Care Climate Change
15th June 2018
My Land, My Future

11th June 2018
CARE Outlines Four Outcomes from Successful Adaptation in Small-Scale Agriculture

8th June 2018
Four Opportunities in Climate Resilient Agriculture: Learning Brief

Our work on gender and social inclusion has taught us that empowering farming women brings many societal, community and individual benefits and that realizing the rights of women and girls requires constant attention.

Faces of Resilience
Bangladesh is one of the most climate vulnerable countries in the world. Climate change is further increasing the frequency and severity of existing weather patterns, like floods, tropical cyclones, storm surges and droughts. Meet 3 women CARE has helped to become more resilient in the face of climate disruptions.
Filipino farmers start to recover from typhoon Koppu amidst El Niño
The Philippines is one of the most disaster prone countries in the world. Filipino farmers are often the most affected by typhoons and dry spells. A few months after typhoon Koppu hit the Philippines in October 2015, the farmers had to face another challenge when they started bear the brunt of the impacts of the strongest El Niño on record.
Anita Ernest – When Patience Makes Profit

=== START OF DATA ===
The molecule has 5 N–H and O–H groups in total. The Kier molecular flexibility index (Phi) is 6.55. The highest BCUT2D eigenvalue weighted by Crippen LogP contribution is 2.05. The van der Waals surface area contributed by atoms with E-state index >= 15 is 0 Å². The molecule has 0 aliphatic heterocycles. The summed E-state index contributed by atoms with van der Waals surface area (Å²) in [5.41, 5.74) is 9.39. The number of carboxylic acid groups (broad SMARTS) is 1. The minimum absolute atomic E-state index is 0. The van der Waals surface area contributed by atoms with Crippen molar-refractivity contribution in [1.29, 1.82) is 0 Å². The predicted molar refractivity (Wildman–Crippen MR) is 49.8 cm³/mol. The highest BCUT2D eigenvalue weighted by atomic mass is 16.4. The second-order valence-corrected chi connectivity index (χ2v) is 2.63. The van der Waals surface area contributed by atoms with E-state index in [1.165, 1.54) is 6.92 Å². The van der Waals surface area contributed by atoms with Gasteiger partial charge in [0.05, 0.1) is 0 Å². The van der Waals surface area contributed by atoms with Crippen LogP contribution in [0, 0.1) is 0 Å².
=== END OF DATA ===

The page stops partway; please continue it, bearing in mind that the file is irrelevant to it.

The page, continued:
It’s April and the village still hasn’t seen sight of the long rains. Yet Anita keeps a positive mind. After receiving training in cultivation she managed to be the first one to harvest her crops.
Giving hope to Nepal’s rural farmers
Rural farmers in Nepal are faced with a variety of challenges. Harvests are minimal due to limited availability of arable land, incidence of pests, and the adverse affects of climate change, such as droughts. In most cases, harvests aren’t even enough for a family to feed itself, which means that vegetable consumption in Nepal is low (less than 100 grams of raw vegetables per person per day) leaving the country with a chronic malnutrition problem.
Momotaj Fighting with Climatic Vulnerabilities
Momotaj and her family live on the bank of the Dharola River, which steadily erodes the bank each and every year. She and her family live with the threats and repercussions of erosion vulnerability every day. Her family has 96 decimal (approx. 3,900 square metres) of cultivable land, which her husband uses to cultivate rice and vegetables using traditional methods. However, each year their crops have been damaged by repeated flash floods, droughts, long cold spells and dense fog.

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